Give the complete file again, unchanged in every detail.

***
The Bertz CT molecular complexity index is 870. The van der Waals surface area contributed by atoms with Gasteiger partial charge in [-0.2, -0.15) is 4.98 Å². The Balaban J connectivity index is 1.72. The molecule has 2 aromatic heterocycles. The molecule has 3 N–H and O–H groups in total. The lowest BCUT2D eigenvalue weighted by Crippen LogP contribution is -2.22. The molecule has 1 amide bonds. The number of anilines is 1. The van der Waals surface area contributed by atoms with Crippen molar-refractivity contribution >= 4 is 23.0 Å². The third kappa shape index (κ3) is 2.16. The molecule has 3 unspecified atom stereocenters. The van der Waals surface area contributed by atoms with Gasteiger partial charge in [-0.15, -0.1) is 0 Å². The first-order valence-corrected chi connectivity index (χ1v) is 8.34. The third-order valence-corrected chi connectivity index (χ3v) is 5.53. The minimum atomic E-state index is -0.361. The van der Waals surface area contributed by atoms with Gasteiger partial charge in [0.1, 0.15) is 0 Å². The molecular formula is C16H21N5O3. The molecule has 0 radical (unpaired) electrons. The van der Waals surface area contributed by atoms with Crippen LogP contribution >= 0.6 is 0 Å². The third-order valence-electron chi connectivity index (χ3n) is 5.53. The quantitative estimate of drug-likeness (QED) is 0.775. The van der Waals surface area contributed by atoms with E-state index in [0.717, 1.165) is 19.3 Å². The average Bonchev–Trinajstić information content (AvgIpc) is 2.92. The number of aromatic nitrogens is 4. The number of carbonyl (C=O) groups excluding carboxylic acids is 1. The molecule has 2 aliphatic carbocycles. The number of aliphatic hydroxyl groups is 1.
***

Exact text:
The Bertz CT molecular complexity index is 870. The van der Waals surface area contributed by atoms with Gasteiger partial charge in [-0.2, -0.15) is 4.98 Å². The Balaban J connectivity index is 1.72. The molecule has 2 aromatic heterocycles. The molecule has 3 N–H and O–H groups in total. The lowest BCUT2D eigenvalue weighted by Crippen LogP contribution is -2.22. The molecule has 1 amide bonds. The number of anilines is 1. The van der Waals surface area contributed by atoms with Crippen molar-refractivity contribution >= 4 is 23.0 Å². The third kappa shape index (κ3) is 2.16. The molecule has 3 unspecified atom stereocenters. The van der Waals surface area contributed by atoms with Gasteiger partial charge in [-0.15, -0.1) is 0 Å². The first-order valence-corrected chi connectivity index (χ1v) is 8.34. The third-order valence-corrected chi connectivity index (χ3v) is 5.53. The minimum atomic E-state index is -0.361. The van der Waals surface area contributed by atoms with Gasteiger partial charge in [0.1, 0.15) is 0 Å². The molecular formula is C16H21N5O3. The molecule has 0 radical (unpaired) electrons. The van der Waals surface area contributed by atoms with Crippen LogP contribution >= 0.6 is 0 Å². The third-order valence-electron chi connectivity index (χ3n) is 5.53. The quantitative estimate of drug-likeness (QED) is 0.775. The van der Waals surface area contributed by atoms with E-state index in [0.717, 1.165) is 19.3 Å². The average Bonchev–Trinajstić information content (AvgIpc) is 2.92. The number of aromatic nitrogens is 4. The number of carbonyl (C=O) groups excluding carboxylic acids is 1. The molecule has 2 aliphatic carbocycles. The number of aliphatic hydroxyl groups is 1.